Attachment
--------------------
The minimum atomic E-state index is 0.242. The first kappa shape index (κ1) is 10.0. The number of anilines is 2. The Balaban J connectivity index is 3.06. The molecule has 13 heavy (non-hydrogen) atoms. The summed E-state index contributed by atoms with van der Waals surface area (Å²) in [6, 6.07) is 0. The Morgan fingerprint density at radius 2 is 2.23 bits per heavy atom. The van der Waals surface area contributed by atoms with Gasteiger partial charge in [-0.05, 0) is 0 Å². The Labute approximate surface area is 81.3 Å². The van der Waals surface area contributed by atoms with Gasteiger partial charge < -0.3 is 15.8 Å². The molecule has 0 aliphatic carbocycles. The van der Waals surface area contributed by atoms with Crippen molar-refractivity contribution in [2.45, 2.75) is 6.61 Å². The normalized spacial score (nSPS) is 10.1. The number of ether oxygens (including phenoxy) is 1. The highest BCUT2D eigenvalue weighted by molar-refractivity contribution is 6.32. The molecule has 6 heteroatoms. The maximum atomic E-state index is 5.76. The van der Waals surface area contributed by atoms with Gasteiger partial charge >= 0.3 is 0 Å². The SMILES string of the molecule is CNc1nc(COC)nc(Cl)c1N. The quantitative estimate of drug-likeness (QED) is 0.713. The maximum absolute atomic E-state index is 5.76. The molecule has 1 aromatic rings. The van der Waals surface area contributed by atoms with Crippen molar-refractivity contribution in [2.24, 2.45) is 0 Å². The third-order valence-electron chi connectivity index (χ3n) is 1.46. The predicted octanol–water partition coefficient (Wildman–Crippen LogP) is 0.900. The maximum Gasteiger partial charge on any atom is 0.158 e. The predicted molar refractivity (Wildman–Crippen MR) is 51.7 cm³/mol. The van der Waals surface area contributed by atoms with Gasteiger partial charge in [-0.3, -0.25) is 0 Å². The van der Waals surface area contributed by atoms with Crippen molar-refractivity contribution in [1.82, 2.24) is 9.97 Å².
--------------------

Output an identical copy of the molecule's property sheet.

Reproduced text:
The minimum atomic E-state index is 0.242. The first kappa shape index (κ1) is 10.0. The number of anilines is 2. The Balaban J connectivity index is 3.06. The molecule has 13 heavy (non-hydrogen) atoms. The summed E-state index contributed by atoms with van der Waals surface area (Å²) in [6, 6.07) is 0. The Morgan fingerprint density at radius 2 is 2.23 bits per heavy atom. The van der Waals surface area contributed by atoms with Gasteiger partial charge in [-0.05, 0) is 0 Å². The Labute approximate surface area is 81.3 Å². The van der Waals surface area contributed by atoms with Gasteiger partial charge < -0.3 is 15.8 Å². The molecule has 0 aliphatic carbocycles. The van der Waals surface area contributed by atoms with Crippen molar-refractivity contribution in [2.45, 2.75) is 6.61 Å². The normalized spacial score (nSPS) is 10.1. The number of ether oxygens (including phenoxy) is 1. The highest BCUT2D eigenvalue weighted by molar-refractivity contribution is 6.32. The molecule has 6 heteroatoms. The maximum atomic E-state index is 5.76. The van der Waals surface area contributed by atoms with Gasteiger partial charge >= 0.3 is 0 Å². The SMILES string of the molecule is CNc1nc(COC)nc(Cl)c1N. The quantitative estimate of drug-likeness (QED) is 0.713. The maximum absolute atomic E-state index is 5.76. The molecule has 1 aromatic rings. The van der Waals surface area contributed by atoms with Crippen molar-refractivity contribution in [2.24, 2.45) is 0 Å². The third-order valence-electron chi connectivity index (χ3n) is 1.46. The predicted octanol–water partition coefficient (Wildman–Crippen LogP) is 0.900. The maximum Gasteiger partial charge on any atom is 0.158 e. The predicted molar refractivity (Wildman–Crippen MR) is 51.7 cm³/mol. The van der Waals surface area contributed by atoms with Gasteiger partial charge in [-0.3, -0.25) is 0 Å². The van der Waals surface area contributed by atoms with Crippen molar-refractivity contribution in [1.82, 2.24) is 9.97 Å².